The Chancellor’s Autumn Statement contained some useful measures for charities and the voluntary sector, starting with VAT refunds for hospices and for search and rescue and air ambulance charities. It has always been unfair that hospices, which arguably ought to be funded by the NHS, have carried VAT burdens that the NHS does not, and the concession will make them an estimated £4m a year better off.
The search and rescue and air ambulance services say they will save £10m over the next five years. As a bonus, air ambulance services in the south west and the south east will also receive money for new helicopters from the fines levied on banks that rigged the inter-bank lending rate, which will strike many as a kind of indirect social justice.
Another welcome move was the extension of social investment tax relief, subject to EU approval, so that sector organisations can receive up to £5m a year, and up to £15m over their lifetimes, from investors who can set 30 per cent of that investment – up to £1m – against their tax liabilities.
This is a substantial increase from the previous limit of less than £300,000 over a three-year period and should help draw more individuals into social investment. Big Society Capital said the previous limit was the single biggest impediment to increased social investment and called the Chancellor’s move a "big boost".
Another concession is that humanitarian workers will, like members of the armed forces, be spared inheritance tax if they die in service. And the government will take forward plans to improve Gift Aid and facilitate indirect investment in social enterprise through third-party schemes.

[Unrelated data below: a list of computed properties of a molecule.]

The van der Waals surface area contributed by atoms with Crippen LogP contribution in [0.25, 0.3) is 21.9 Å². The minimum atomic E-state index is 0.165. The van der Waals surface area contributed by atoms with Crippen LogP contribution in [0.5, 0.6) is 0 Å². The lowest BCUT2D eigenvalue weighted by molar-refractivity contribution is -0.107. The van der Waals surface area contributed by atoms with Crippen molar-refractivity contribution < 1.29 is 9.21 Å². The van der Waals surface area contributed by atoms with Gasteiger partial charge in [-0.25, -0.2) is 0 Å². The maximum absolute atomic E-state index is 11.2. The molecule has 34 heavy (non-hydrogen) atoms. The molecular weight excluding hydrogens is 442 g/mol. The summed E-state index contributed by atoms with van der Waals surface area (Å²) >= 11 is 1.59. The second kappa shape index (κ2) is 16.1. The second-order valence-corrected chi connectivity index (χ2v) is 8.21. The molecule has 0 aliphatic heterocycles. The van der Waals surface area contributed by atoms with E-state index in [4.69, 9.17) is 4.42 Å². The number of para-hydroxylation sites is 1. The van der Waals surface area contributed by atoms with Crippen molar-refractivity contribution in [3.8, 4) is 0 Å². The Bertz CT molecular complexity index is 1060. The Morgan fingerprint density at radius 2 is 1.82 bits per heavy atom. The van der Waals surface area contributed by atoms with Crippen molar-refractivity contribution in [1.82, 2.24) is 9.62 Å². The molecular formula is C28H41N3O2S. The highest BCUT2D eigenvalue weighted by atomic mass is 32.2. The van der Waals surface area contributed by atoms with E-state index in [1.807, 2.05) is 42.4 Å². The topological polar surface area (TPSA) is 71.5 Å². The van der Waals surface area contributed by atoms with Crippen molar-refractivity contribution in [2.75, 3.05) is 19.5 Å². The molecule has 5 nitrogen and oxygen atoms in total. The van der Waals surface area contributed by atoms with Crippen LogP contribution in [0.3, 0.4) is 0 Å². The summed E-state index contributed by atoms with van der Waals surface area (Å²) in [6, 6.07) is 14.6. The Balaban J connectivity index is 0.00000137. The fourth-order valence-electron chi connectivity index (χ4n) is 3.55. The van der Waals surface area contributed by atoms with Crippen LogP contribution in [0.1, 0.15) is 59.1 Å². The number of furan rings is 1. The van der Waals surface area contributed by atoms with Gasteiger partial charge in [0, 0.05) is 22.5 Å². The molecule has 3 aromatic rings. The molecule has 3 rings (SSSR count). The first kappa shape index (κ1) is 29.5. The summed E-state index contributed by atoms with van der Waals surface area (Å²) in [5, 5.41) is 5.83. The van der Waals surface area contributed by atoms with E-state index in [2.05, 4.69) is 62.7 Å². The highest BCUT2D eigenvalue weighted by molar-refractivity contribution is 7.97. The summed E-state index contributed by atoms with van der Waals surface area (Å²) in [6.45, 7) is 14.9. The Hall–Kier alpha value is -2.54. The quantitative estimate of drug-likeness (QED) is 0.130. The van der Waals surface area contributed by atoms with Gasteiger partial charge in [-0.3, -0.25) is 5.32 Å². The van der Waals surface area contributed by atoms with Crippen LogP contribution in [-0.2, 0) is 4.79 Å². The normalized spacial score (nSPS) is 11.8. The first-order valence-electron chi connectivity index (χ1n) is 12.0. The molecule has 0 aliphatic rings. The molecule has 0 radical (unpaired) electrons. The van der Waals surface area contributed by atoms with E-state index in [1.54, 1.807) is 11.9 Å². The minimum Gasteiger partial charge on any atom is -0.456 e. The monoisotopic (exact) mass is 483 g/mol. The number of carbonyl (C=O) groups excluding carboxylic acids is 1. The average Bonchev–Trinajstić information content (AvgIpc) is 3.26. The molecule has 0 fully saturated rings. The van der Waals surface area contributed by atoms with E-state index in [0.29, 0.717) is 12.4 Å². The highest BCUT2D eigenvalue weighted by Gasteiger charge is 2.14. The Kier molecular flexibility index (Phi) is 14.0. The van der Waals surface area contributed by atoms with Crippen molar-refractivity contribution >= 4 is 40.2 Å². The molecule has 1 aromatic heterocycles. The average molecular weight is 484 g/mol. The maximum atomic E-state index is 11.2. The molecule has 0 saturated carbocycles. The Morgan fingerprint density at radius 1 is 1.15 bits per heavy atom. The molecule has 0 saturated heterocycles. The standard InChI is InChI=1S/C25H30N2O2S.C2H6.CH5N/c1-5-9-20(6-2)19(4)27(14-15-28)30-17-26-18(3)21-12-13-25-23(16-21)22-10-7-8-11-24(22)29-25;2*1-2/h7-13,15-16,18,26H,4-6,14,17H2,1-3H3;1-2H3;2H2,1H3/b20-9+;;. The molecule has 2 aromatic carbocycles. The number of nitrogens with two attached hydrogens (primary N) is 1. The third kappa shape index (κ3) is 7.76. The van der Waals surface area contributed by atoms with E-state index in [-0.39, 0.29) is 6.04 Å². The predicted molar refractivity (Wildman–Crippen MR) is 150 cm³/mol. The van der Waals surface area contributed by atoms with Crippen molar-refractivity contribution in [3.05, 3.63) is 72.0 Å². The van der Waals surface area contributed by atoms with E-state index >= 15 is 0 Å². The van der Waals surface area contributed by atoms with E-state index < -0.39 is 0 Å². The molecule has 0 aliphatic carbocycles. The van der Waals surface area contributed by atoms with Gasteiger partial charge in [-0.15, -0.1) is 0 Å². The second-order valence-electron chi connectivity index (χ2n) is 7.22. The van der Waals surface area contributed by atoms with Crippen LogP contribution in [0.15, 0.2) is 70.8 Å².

The backdrop to the statement, however, is the continuing struggle to reduce the country’s deficit, which the government predicted five years ago would be eliminated by the end of this parliament. Expert commentators have been making frightening predictions about of the scale of the spending cuts the next government, whatever its stripe, is likely to have to make. Welfare spending is one of the main targets of the Conservatives in particular, and the sector knows well that cuts in that area will throw a bigger burden on charities.
In that context, the measures in the statement feel limited and piecemeal. Momentous things will be happening in politics and the economy in the coming months, and it feels as if the sector is being treated as something of an afterthought, despite its vital contribution to the wellbeing of society in times of stress.